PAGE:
Kastalsky Requiem: Program Notes

Kastalsky Requiem

Vasily Polikarpovich Titov (c.1650–c.1715) – Cherubic Hymn; Megalynarion

Vasily Titov was one of two leading composers of Russian Baroque music, the other being Nikolai Diletsky (c. 1630–80). Titov’s life and work mark the mid-point of the process of Russia’s musical Westernization, which gained new momentum during the reign of Tsar Peter the Great (1689 –1725).

Kastalsky Requiem Tickets

8-11 November, 2019


In order to create a Baroque style appropriate for Church Slavonic, Titov fused the prosody of Slavonic with Western European compositional techniques: from simple German harmonizations to extravagant polyphonic and cori spezzati (“separated choirs”) effects made famous by Monteverdi and Schütz. Titov was a prolific composer, having written at least 200 vocal works while singing and working in Moscow.

The two selections in this program—the Cherubic Hymn, during which the bread and wine to be sanctified are carried in procession before the Eucharistic prayer begins, and the Marian hymn “It is truly right,” sung at the close of the Eucharistic prayer—are both from the ordinary of the Orthodox Divine Liturgy. However, these settings appear in one of Titov’s Divine Service collections marked “реквириальная” (“Requiem”), presumably to be used during memorial occasions.

Both feature eight-part writing with each section divided in two (two parts each for soprano, alto, tenor, and bass). Both employ Baroque call-and-response forms—high vs low voices or solos vs large ensemble—with echo and contrapuntal effects variously distributed among the eight parts.

Dmitry Stepanovich Bortniansky (1751–1825) – Concerto: “Come, O people, let us praise in song”

Dmitry Bortniansky was born in Ukraine but spent most of his life and career working for the Imperial Court Chapel in St. Petersburg. Initially a choirboy in the chapel, he studied with its director, the Italian Baldassare Galuppi, who also served as director of music at the Basilica of San Marco in Venice. As an adult, having succeeded Galuppi as the director of the Imperial Court Chapel, Bortniansky was a prolific composer for the Court in all genres, including operas in Italian and French, symphonic and chamber music, and art songs, as well as service music for the Russian Orthodox Church.

Bortniansky is known especially for his many settings of choral “concertos,” a cappella works that usually feature seasonal psalm or hymn texts to be sung during communion of the Divine Liturgy following the prescribed psalmody. A contemporary of Haydn, Mozart, and Beethoven, Bortniansky transfers elements of galant and classical instrumental forms to a cappella choir with hints of romanticism. This concerto in the triumphant key of D major is set in three “movements,” following a typical late Baroque or Classical model, with an opening “Allegro maestoso” (Quick, majestically) in 4-beat time, followed by an “Adagio” (Slow) in triple time, then closing with an “Allegro moderato” (Moderately quick) returning to 4-beat time.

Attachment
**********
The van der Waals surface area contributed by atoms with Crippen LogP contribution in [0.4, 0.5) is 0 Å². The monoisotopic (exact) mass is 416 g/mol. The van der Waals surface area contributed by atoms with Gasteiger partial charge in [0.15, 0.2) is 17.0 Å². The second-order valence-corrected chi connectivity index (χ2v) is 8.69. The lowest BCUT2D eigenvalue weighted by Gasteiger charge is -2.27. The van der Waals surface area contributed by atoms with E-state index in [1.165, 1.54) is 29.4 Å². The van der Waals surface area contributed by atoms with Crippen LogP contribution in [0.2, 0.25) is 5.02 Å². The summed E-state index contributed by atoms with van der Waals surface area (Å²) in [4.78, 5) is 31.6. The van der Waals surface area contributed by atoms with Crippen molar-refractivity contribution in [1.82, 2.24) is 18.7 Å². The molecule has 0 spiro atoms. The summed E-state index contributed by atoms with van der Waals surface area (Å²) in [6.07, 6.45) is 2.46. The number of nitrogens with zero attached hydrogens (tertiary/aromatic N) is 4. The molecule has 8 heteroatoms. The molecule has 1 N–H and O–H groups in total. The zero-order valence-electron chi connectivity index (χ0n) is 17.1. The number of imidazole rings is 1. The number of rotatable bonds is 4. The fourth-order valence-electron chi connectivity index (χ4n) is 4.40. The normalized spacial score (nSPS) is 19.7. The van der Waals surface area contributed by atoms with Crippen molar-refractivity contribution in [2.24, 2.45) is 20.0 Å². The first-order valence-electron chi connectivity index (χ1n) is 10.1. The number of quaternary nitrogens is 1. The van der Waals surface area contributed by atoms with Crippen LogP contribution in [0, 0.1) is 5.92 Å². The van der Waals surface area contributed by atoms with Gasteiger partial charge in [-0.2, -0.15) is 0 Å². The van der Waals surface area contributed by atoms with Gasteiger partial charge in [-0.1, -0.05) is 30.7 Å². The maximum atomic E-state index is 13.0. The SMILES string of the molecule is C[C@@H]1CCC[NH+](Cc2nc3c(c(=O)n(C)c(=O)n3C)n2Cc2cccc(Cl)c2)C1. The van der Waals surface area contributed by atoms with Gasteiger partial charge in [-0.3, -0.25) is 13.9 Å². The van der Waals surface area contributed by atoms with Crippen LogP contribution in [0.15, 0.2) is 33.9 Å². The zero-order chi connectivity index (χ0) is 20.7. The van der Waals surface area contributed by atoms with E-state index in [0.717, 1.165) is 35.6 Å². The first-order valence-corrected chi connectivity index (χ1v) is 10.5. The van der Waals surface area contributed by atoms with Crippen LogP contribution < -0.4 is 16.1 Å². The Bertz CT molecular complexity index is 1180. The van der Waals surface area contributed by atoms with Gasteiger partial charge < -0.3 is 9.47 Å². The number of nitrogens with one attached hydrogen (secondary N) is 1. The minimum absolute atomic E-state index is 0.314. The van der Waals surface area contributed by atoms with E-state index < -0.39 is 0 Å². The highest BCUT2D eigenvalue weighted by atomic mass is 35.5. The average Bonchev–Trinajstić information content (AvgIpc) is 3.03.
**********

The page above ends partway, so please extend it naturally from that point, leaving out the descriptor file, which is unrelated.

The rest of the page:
This form allows for extensive word painting: colorful musical treatments to reflect the meaning of each phrase of text. For example, the middle movement on the text “O Thou who wast crucified and buried” is set to slow somber music in the relative key of B minor, followed by ascending melodic phrases on the text “and art risen” in the piece’s original, major key.

Throughout, solo voices are starkly contrasted with the “ripieno” (It., “stuffing,” the full ensemble) much as an instrumental concerto grosso posits a group of soloists—the concertino—against the full orchestra, the ripienists.

—Mark Powell

Alexander Kastalsky (1856–1926) – Requiem: “Vechnaya Pamiat Geroyam” (“Memory Eternal to the Fallen Heroes”) 

Steven Fox
Steven Fox, guest conductor

In the autumn of 2018, the world commemorated the centennial of the Armistice to one of the largest military conflagrations in the history of mankind. The First World War, once referred to as “the war to end all wars,” saw the mobilization of nearly 70 million military personnel worldwide, from Europeans to Asians to Americans, and resulted in 16 million casualties, both military and civilian.

Often viewed as the end of the old European order and the commencement of the modern era, the war brought about the demise of the Austro-Hungarian, German, Russian, and Ottoman Empires; it also left in its wake a number of unresolved geopolitical issues that, 21 years later, led to the outbreak of the Second World War. In the face of the war’s devastation, the Russian composer Alexander Kastalsky conceived the idea of a musical “service of remembrance for soldiers who have fallen for the common cause.”